As for some of your specific concerns:

  • merges: You can use a visual merge tool of your choice; there are instructions in various places on how to set it up. The fact that you can do the merge and check its validity totally on your local repo is, in my opinion, a major plus for git; you can verify the merge before you push anything.
  • GUIs: We have a few people using TortoiseGit but I don't really recommend it; it seems to interact in odd ways with the command line. I have to agree that this is an area that needs improvement. (That said, I am not a fan of GUIs for version control in general.)
  • small-group tracking branches: If you use something that provides finer-grained ACLs like gitolite, it's easy enough to do this, but you can also create a shared branch by connecting various developers' local repositories — a git repo can have multiple remotes.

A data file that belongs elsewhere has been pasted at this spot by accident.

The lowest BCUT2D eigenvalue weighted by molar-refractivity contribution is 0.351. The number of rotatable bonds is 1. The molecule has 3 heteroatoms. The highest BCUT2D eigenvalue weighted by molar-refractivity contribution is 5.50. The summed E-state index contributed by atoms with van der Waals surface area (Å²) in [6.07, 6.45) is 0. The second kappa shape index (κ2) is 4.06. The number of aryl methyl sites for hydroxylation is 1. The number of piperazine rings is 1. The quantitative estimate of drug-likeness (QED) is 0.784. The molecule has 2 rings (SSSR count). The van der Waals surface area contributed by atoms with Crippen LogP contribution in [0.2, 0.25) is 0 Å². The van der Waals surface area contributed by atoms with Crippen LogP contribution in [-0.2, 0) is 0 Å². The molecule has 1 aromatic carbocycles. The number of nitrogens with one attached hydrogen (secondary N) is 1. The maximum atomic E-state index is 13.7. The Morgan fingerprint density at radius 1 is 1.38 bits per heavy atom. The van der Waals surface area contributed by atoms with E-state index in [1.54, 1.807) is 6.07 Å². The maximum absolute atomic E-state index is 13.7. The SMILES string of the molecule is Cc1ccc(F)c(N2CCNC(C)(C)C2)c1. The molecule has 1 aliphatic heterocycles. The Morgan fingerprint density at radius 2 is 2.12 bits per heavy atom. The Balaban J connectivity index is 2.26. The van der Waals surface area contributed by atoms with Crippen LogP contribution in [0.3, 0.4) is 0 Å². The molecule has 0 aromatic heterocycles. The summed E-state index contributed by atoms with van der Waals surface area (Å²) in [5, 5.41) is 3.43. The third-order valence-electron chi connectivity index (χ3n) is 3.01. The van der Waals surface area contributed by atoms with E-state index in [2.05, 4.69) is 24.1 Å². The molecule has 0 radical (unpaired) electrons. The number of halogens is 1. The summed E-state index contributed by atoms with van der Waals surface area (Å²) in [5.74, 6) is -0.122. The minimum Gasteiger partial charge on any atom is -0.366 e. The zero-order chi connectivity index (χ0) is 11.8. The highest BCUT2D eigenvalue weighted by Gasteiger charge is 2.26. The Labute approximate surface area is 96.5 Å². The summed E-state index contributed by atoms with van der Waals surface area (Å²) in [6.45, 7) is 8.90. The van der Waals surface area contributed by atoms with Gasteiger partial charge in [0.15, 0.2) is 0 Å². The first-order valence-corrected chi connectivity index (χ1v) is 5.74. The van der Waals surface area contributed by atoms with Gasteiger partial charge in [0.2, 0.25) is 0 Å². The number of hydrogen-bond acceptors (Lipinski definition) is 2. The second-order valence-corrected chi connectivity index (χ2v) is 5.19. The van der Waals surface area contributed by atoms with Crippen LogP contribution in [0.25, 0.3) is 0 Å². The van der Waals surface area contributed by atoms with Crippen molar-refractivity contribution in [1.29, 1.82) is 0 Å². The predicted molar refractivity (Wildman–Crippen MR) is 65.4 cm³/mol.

We switched to git because we have lots of remote developers, and because we had many issues with Subversion. We're still experimenting with workflows, but at the moment we basically use it the same way as we used to use Subversion. Another thing we liked about it was that it opened up other possible workflows, like the use of staging repositories for code review and sharing of code among small groups. It's also encouraged a lot of people to start tracking their personal scripts and so forth because it's so easy to create a repository.